Thank you for this excellent article. What you describe sounds sadly similar to the situation in Tucson, Arizona where Attorney General Tom Horne used quotes by Dr. Martin Luther King, Jr. to defend the dismantling of the ethnic studies programs. As Rodolfo F. Acuña wrote, "Posing as the apostle of the Rev. King, he [Horne] claims to want to preserve the legacy of a “colorblind” Constitution by dismantling La Raza Studies." (Full article by Acuna here: Of course, it does not matter whether Horne or Crane know the true history. The reason they can get away with twisting the statements by Parks and King is that they know too many of us have a superficial and simplistic understanding of the Civil Rights Movement. If we understood the true history of the movement, they could not get away with those statements. Herbert Kohl wrote in Rethinking Schools about how the myth about Parks starts very young. His article, "The Politics of Children’s Literature: What’s Wrong with the Rosa Parks Myth" is highly recommended for discussion by teachers and includes recommended resources such as the book referenced below, "Rosa" by Nikki Giovanni. See article and more resources here:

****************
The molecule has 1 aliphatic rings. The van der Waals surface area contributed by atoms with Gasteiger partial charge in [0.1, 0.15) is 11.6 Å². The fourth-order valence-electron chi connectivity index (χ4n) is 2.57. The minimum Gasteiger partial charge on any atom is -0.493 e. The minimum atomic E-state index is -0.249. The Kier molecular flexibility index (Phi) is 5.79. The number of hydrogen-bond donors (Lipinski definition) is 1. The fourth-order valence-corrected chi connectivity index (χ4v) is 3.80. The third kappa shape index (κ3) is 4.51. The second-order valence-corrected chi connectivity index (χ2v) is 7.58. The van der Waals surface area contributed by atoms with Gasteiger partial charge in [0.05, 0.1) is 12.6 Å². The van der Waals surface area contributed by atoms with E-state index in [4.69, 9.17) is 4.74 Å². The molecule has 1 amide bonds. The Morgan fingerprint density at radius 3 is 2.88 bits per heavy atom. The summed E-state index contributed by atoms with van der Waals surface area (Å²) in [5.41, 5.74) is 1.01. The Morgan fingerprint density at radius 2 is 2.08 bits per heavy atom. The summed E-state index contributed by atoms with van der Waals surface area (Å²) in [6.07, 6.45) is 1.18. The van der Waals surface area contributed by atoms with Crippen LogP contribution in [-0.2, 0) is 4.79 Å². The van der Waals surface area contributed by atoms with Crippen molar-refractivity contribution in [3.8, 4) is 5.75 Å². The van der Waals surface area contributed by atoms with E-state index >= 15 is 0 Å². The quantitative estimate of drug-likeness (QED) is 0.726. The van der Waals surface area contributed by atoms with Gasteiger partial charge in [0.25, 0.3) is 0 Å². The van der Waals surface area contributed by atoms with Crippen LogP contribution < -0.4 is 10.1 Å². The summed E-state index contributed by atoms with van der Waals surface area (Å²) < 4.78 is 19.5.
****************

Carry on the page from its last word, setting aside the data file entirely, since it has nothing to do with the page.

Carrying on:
I highly recommend the new

Submitted by Pat Kahn on 27 March 2013 - 8:43am.

I highly recommend the new book published by Beacon Press - The Rebellious Life of Mrs. Rosa Parks.

The definitive political biography of Rosa Parks examines her six decades of activism, challenging perceptions of her as an accidental actor in the civil rights movement.

When Rosa Parks died in October 2005, she became the first woman and second African American to lie in honor at the nation's capital. Yet much of the memorialization reduced her historical contribution to a single act on a bus on a long-ago December evening. In this revealing and comprehensive biography-the first critical treatment of Parks's life-historian Jeanne Theoharis shows that the standard portrayal of Rosa Parks as a quiet and demure accidental actor is far from true.